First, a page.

Cytomegalovirus (CMV) is a common virus that can infect anyone. Once infected, your body retains the virus for life. Most people do not know they have CMV, because it rarely causes problems in healthy people. However, if you are pregnant, CMV is cause for concern because the infection can be transmitted to your baby. Congenital CMV (cCMV) is the most common preventable cause of birth defects.

  • 1 in 200 Canadian infants are infected with CMV during pregnancy.
  • 1 in 5 children with congenital CMV will have a permanent disability, such as hearing loss or developmental delay.
  • Young children infected with CMV usually have no symptoms and easily spread the infection to others through saliva and urine.
  • If a pregnant woman is living with a young child infected with CMV, her chance of developing the infection is 1 in 4.
SYMPTOMS: 

Most babies with congenital CMV appear healthy at birth.

Some babies with congenital CMV who appear healthy at birth can develop signs over time — sometimes not for months or years after birth. The most common of these late-occurring symptoms are hearing loss and developmental delays.

Congenital CMV is the leading cause of non-genetic sensorineural hearing loss and a leading cause of intellectual disability.

Babies with congenital CMV who are sick at birth tend to have significant signs and symptoms, including:

  • Premature birth
  • Low birth weight
  • Yellow skin and eyes (jaundice)
  • Enlarged and poorly functioning liver
  • Purple skin splotches, or a rash, or both
  • Abnormally small head (microencephaly)
  • Enlarged spleen
  • Pneumonia
  • Seizures
Download Our CMV Fact Sheet

Careful hygiene is the best prevention against CMV. Health care workers and those who work with young children have the greatest opportunity for exposure.

Experimental vaccines are being tested for women of childbearing age. These vaccines may be useful in preventing CMV infection in mothers and infants, and reducing the chance that babies born to women who are infected while pregnant will develop disabilities.

If you have a compromised immune system, you may benefit from taking antiviral medication to prevent CMV disease.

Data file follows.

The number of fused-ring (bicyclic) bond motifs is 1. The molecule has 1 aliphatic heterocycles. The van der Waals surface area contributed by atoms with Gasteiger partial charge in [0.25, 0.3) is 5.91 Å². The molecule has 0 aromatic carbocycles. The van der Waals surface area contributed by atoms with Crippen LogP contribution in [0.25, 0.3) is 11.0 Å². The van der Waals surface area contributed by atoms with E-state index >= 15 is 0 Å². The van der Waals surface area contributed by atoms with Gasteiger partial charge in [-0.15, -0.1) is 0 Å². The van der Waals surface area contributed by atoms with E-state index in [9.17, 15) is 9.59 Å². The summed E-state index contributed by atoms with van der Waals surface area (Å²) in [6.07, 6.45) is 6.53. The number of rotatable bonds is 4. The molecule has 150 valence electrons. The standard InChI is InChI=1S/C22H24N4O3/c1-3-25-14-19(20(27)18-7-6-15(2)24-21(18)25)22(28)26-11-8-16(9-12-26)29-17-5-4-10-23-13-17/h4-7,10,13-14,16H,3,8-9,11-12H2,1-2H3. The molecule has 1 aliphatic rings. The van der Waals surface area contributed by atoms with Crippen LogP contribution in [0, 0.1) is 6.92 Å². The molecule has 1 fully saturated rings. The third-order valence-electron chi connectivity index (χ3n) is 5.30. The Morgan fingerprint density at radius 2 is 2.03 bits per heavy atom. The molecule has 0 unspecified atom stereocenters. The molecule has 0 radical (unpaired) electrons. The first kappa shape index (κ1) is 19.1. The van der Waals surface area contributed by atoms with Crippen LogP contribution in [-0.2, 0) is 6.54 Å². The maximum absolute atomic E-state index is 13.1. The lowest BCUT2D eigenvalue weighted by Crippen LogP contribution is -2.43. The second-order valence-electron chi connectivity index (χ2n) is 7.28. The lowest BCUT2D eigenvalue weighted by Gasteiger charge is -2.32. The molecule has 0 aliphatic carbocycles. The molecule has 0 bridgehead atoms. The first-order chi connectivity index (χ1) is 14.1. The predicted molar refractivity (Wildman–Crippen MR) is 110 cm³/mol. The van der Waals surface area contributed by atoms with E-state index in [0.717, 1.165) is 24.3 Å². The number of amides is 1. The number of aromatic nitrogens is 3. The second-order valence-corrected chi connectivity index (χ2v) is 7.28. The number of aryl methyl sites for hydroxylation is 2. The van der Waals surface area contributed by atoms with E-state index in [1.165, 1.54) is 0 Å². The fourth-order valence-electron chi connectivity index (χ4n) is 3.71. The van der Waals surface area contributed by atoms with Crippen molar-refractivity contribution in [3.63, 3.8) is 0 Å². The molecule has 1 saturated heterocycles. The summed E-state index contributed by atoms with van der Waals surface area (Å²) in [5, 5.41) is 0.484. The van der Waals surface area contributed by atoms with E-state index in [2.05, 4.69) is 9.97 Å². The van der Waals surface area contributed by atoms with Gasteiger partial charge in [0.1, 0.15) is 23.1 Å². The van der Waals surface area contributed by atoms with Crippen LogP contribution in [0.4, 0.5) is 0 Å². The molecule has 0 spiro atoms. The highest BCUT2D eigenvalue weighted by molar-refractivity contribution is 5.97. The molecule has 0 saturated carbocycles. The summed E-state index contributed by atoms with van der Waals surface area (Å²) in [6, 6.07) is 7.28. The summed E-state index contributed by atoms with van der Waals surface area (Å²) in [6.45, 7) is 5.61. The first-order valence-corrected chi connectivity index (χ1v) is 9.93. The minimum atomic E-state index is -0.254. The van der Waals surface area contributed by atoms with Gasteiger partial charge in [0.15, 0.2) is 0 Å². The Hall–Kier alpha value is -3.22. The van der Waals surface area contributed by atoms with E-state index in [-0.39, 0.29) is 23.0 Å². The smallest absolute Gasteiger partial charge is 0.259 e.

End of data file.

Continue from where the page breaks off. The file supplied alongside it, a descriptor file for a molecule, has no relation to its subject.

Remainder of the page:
You can take these precautions to help prevent CMV infection:

Wash your hands often.

Use soap and water for 15 to 20 seconds, especially if you have contact with young children or their diapers, drool or other bodily fluids. This is especially important if the children attend child care.

Avoid contact with tears and saliva when you kiss a child.

Instead of kissing a child on the lips, for instance, kiss on the forehead. This is especially important if you’re pregnant.

Be careful with disposable items.

When disposing of diapers, tissues and other items that have been contaminated with bodily fluids, be careful not to touch your hands to your face until after thoroughly washing your hands.

Avoid sharing food.

Sharing glasses and kitchen utensils can spread the CM Virus.
Clean toys and countertops often.
Clean any surfaces that come into contact with children’s urine or saliva.

Practice safe sex.

Wear a condom during sexual contact to prevent spreading CMV through semen and vaginal fluids.

Finding out that your child has congenital CMV can turn your whole world upside down. Most people have never even heard of CMV, let alone considered how a diagnosis could impact their family. If you are dealing with a new diagnosis, we are here for you. We understand what a confusing and scary experience it can be trying to navigate the medical system and determine the best course of action for your loved one. Know that there is an amazing community of CMV parents in Canada and our organization will ensure you find all of the resources and supports that you need.

If you don’t know where to start, start here. We have outlined all of the basic information and questions that parents want to know below. If you have any questions at any time, please do not hesitate to reach out to us at: info@cmvcanada.com